You don't look for it if you don't think about it.
I thank the authors for their attempt at educating other non-orthopaedic colleagues on the management of a trauma patient with an open tibial-fibular fracture.
I certainly hope that, despite the glaring omission from the description, possibly due to word limit rules, the patient had adequate trauma call assessment, including a tertiary survey at the emergency department interface.
Also similarly that the patient had undergone washout and debridement of the wound and exposed bone and possibly primary closure of traumatic wound prior surgical fixation of fracture with an intramedullary device. The use of negative pressure dressing in wound management of open fractures is still in my opinion a highly controversial matter (ref 1).
I am however seriously disturbed by the absence of "fat embolism syndrome" (FES) in the list of potential complications of fractures as provided by the authors.
Not only is FES highly relevant in the perioperative management of long bone fracture, it is also very important in decision making and surgical techniques of insertion of intramedullary nails (IMNs).
The criteria of FES is well described (ref 2) but the frequency of FES in long bone fractures is wildly variable. Some studies (usually retrospective) reported 1-2% rate of FES found in long bone fractures, whereas other authors (possibly in trauma centre with research protocol in place) identifies FES occurring about 20-30%. What is certainly known is that FES can be subclinical and missed when not specifically/routinely looked for during formal trauma assessment.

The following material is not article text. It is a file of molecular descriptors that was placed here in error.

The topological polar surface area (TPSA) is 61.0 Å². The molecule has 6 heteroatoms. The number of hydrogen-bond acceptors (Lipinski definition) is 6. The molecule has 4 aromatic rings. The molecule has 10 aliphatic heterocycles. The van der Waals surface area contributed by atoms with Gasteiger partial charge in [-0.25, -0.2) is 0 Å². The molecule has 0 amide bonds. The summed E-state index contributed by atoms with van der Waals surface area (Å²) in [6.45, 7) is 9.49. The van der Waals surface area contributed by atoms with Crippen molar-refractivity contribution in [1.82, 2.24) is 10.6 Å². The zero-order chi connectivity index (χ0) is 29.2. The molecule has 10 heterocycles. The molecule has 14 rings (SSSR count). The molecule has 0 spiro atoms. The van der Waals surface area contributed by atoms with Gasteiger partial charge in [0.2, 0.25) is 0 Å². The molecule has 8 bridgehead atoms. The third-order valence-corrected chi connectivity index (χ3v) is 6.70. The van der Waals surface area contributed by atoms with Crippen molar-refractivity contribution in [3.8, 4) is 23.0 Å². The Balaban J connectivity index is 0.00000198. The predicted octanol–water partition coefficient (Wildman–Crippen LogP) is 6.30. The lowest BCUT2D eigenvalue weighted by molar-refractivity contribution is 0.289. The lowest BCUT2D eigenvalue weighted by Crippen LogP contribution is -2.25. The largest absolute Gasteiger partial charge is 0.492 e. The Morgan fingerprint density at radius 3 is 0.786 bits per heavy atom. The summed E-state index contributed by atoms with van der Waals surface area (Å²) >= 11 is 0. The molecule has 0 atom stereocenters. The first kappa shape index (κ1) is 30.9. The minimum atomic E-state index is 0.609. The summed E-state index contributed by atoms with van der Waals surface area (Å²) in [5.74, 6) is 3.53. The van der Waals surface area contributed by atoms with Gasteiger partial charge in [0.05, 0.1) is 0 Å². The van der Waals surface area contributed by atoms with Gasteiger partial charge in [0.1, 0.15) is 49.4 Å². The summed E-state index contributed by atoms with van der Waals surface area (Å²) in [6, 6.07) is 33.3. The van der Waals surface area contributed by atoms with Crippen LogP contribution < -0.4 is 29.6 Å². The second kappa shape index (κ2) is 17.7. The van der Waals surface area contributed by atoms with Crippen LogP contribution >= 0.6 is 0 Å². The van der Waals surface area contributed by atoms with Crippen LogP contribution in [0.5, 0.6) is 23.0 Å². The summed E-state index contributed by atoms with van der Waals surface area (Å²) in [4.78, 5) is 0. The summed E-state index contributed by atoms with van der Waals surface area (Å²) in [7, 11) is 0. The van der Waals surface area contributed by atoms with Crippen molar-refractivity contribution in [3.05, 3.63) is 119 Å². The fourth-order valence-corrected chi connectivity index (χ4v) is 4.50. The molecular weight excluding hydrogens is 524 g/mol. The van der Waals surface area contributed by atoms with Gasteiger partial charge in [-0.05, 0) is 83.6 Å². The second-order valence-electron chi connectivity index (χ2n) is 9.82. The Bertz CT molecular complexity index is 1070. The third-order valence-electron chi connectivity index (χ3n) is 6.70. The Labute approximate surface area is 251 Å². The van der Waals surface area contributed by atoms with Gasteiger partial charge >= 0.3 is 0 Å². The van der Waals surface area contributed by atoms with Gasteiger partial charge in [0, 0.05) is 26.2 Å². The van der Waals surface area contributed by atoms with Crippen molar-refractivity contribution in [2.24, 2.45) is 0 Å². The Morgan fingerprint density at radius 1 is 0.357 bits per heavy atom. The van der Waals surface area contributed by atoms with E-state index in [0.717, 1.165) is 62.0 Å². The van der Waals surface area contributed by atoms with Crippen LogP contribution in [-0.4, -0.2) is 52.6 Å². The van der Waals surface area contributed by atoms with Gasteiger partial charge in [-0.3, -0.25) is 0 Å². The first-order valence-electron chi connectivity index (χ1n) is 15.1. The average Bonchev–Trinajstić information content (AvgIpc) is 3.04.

This has real medico-legal implications particularly when adult long bone fracture are preferentially managed with reamed intramedullary fixation (15% had FES postoperatively), as preoperative FES may either be mistaken as operative complication if only recognised post-operatively or worse a pre-existing FES may be worsen by reaming and insertion of IMNs.
The awareness of pre-operative FES may result in modified IMN insertion technqiues (without reaming reducing FES rate to 7%), open reduction internal fixation with plating, or external fixation with frames.
The authors and readers should approach all long bone fracture (closed or open injury) with a highindex of suspicioun for FES.
2. Gurd AR, Wilson RI. The fat embolism syndrome. J Bone Joint Surg (Br) 1974;56B:408–416.
Competing interests: No competing interests